On August 5, Missourians go to the polls to weigh in on the future of the state’s transportation fund.
Rather than enacting a temporary fix through an incremental gas tax hike, the Missouri Legislature put the matter in the hands of constituents in the form of Constitutional Amendment 7 which will appear on the August 5 ballot. If passed, the constitutional amendment will increase the sales and use tax three-quarters of one percent for a period of 10 years. This increase will establish a dedicated funding source not only for the state wide transportation system but, also county and city roads.
With the exception of everyday expenses like, food, gas, utilities, or home and car payments, an additional three-quarter of one percent tax will be added to the existing state sales and use tax. In fact, during this 10-year period the state will be prohibited from raising the gas tax!
It is estimated the proposed sales tax increase could lead to $5.4 billion over the lifetime of the tax -- approximately $600 million of which will be diverted to county and city transportation projects. To put this into perspective, the Missouri DOT Long Range Transportation Plan estimates that over the next 20 years, Missouri has at least $70 billion of infrastructure projects requested throughout the state, but only $17.3 billion of available funds are expected to be available.
A “yes” vote will ensure a reliable and sustainable source of revenue for the Missouri’s transportation fund. When August 5th arrives we ask that voters remember this:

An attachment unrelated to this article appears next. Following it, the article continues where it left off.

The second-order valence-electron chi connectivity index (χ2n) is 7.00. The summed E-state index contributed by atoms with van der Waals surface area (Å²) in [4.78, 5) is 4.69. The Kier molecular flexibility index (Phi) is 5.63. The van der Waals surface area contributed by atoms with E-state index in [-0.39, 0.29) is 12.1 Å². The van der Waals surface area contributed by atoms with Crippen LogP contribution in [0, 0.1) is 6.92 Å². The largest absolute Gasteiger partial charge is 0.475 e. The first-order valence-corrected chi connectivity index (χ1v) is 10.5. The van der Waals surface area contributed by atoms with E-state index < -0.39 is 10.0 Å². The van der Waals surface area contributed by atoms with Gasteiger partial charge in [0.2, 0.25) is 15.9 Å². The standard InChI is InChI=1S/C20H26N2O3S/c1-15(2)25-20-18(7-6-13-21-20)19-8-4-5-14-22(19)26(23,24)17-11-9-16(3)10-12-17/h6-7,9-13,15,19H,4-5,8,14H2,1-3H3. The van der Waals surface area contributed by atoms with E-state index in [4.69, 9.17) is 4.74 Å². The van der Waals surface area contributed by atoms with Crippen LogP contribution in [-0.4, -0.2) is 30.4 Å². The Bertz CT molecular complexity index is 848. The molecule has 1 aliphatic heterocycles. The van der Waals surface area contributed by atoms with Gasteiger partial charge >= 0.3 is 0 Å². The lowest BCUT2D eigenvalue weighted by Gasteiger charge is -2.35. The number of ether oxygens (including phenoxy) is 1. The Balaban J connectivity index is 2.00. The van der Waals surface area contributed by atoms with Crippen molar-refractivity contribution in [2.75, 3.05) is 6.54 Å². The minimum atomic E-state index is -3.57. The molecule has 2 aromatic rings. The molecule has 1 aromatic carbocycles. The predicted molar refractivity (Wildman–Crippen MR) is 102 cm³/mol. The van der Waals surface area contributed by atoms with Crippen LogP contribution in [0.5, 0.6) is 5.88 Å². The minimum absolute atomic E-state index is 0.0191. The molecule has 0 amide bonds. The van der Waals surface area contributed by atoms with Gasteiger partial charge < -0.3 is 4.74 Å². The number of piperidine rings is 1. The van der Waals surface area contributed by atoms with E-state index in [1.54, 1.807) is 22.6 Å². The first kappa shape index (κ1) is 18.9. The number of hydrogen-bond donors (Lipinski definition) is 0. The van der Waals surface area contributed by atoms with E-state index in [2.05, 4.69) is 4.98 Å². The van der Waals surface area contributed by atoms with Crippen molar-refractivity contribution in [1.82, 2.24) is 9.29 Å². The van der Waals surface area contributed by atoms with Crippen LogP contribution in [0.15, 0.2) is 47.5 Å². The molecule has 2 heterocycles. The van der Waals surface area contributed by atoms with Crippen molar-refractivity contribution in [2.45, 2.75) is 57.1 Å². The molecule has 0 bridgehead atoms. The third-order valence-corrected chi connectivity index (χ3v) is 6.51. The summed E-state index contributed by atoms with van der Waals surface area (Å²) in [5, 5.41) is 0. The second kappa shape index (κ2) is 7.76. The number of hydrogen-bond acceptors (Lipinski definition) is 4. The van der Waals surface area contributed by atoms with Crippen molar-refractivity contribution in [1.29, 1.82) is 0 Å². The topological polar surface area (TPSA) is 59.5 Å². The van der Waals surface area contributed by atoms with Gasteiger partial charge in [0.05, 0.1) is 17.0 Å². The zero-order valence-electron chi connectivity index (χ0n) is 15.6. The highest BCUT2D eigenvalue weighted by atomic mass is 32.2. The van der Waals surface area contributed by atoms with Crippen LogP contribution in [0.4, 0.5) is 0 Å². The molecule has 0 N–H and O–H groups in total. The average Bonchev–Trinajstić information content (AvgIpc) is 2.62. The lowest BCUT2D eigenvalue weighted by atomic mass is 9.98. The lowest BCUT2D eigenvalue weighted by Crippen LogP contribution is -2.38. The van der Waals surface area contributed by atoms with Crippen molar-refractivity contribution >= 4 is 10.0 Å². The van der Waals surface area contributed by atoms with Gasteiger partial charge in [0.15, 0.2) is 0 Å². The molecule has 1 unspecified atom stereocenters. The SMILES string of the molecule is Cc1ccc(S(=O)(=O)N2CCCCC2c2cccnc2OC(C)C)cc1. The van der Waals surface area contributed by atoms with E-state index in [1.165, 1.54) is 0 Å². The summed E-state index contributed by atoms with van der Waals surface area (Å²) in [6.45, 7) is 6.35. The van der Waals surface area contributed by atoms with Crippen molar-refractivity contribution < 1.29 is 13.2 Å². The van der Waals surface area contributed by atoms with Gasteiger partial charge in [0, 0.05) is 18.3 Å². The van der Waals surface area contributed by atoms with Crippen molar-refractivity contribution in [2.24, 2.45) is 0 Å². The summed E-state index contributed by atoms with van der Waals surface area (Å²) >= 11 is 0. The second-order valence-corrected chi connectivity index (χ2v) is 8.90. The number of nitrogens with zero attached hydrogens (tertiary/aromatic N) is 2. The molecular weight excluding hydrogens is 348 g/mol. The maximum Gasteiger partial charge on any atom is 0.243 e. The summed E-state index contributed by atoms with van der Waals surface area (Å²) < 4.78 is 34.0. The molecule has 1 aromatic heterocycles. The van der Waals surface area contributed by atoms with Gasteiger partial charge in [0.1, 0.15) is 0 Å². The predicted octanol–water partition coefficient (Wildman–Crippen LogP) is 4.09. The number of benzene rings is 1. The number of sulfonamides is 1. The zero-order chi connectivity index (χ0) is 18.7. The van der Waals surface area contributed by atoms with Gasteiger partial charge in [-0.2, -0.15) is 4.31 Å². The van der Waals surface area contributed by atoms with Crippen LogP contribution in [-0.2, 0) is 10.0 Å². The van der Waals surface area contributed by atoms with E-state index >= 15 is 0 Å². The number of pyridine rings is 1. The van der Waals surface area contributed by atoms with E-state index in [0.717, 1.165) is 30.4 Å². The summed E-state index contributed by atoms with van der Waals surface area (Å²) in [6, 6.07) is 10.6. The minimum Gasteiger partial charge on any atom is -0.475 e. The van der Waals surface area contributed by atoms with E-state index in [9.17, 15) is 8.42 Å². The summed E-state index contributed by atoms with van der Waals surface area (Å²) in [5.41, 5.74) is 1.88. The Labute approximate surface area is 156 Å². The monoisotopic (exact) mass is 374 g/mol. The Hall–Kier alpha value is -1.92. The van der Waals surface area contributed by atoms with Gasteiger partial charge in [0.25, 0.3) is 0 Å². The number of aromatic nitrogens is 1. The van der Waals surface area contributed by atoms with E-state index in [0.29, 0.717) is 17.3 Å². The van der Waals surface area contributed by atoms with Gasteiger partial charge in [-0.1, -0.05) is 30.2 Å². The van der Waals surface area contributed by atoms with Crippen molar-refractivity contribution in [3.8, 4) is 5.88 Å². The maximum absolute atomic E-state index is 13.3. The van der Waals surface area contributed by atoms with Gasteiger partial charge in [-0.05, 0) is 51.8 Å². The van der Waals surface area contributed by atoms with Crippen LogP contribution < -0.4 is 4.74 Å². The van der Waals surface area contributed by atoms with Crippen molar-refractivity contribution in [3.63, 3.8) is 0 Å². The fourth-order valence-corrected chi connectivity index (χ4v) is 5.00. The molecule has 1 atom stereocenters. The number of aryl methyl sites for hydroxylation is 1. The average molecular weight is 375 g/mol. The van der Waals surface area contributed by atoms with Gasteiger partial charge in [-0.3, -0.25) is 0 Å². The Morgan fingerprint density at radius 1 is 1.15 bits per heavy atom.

✓ Money from the tax will only be spent on the improvement of roads, bridges, and other priority transportation projects in Missouri.
✓ 90% of the revenue will fund priority transportation projects, statewide, through the Missouri Department of Transportation (MoDOT).
✓ 5% will be given to counties and 5% given to cities for local transportation projects.
✓ All projects completed through MoDOT will be voted on by the Missouri Highway and Transportation Commission and completion will be constitutionally guaranteed.
✓ This sales tax will only apply to non-essential items, specifically exempted are: groceries, gas, utilities, mortgage and car payments, healthcare, prescription drugs, education, and retirement savings.
✓ Creating the tax through a constitutional amendment prevents future politicians from diverting funds to non-transportation spending.
In anticipation of the additional funding, MoDOT has even updated its project list. Failure to increase the sales tax will mean status quo when it comes to Missouri’s transportation infrastructure. For this reason it is critical Missourians vote “yes” on Constitutional Amendment 7 and help lawmakers direct much needed funds toward maintaining, and improving, statewide transportation systems.
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